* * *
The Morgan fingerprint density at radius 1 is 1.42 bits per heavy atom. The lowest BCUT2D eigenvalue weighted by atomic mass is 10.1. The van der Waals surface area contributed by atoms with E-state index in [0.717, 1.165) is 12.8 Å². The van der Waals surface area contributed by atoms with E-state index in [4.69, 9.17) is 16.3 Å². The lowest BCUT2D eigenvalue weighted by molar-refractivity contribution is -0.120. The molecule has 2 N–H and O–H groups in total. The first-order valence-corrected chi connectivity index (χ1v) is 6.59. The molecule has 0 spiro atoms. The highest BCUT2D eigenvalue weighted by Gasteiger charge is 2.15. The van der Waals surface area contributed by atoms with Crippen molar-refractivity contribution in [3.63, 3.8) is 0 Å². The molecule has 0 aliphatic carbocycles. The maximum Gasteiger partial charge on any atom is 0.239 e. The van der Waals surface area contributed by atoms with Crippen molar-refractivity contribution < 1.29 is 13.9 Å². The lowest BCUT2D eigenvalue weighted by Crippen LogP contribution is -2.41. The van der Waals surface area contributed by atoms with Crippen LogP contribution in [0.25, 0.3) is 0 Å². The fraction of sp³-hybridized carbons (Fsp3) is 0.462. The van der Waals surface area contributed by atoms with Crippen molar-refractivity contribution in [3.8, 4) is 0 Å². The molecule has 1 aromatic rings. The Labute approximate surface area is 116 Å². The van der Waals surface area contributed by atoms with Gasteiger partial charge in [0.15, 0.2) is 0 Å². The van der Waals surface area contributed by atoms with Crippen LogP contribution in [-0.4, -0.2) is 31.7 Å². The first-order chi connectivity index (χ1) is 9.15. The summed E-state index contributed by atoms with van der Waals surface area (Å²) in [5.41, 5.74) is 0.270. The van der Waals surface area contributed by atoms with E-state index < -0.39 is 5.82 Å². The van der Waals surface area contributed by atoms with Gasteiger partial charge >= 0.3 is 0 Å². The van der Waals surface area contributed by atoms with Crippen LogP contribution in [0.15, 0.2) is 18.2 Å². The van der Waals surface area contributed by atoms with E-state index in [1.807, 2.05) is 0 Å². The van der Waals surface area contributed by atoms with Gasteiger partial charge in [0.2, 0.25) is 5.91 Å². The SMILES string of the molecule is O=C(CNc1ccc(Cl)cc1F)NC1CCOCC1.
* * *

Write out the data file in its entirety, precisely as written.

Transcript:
The Morgan fingerprint density at radius 1 is 1.42 bits per heavy atom. The lowest BCUT2D eigenvalue weighted by atomic mass is 10.1. The van der Waals surface area contributed by atoms with E-state index in [0.717, 1.165) is 12.8 Å². The van der Waals surface area contributed by atoms with E-state index in [4.69, 9.17) is 16.3 Å². The lowest BCUT2D eigenvalue weighted by molar-refractivity contribution is -0.120. The molecule has 2 N–H and O–H groups in total. The first-order valence-corrected chi connectivity index (χ1v) is 6.59. The molecule has 0 spiro atoms. The highest BCUT2D eigenvalue weighted by Gasteiger charge is 2.15. The van der Waals surface area contributed by atoms with Crippen molar-refractivity contribution in [3.63, 3.8) is 0 Å². The molecule has 0 aliphatic carbocycles. The maximum Gasteiger partial charge on any atom is 0.239 e. The van der Waals surface area contributed by atoms with Crippen molar-refractivity contribution < 1.29 is 13.9 Å². The lowest BCUT2D eigenvalue weighted by Crippen LogP contribution is -2.41. The van der Waals surface area contributed by atoms with Crippen LogP contribution in [0.25, 0.3) is 0 Å². The fraction of sp³-hybridized carbons (Fsp3) is 0.462. The van der Waals surface area contributed by atoms with Crippen molar-refractivity contribution in [3.8, 4) is 0 Å². The molecule has 1 aromatic rings. The Labute approximate surface area is 116 Å². The van der Waals surface area contributed by atoms with Gasteiger partial charge in [0.15, 0.2) is 0 Å². The van der Waals surface area contributed by atoms with Crippen LogP contribution in [-0.4, -0.2) is 31.7 Å². The first-order chi connectivity index (χ1) is 9.15. The summed E-state index contributed by atoms with van der Waals surface area (Å²) in [5.41, 5.74) is 0.270. The van der Waals surface area contributed by atoms with E-state index < -0.39 is 5.82 Å². The van der Waals surface area contributed by atoms with Gasteiger partial charge >= 0.3 is 0 Å². The van der Waals surface area contributed by atoms with Crippen LogP contribution in [0.15, 0.2) is 18.2 Å². The van der Waals surface area contributed by atoms with E-state index in [1.807, 2.05) is 0 Å². The van der Waals surface area contributed by atoms with Gasteiger partial charge in [0.2, 0.25) is 5.91 Å². The SMILES string of the molecule is O=C(CNc1ccc(Cl)cc1F)NC1CCOCC1.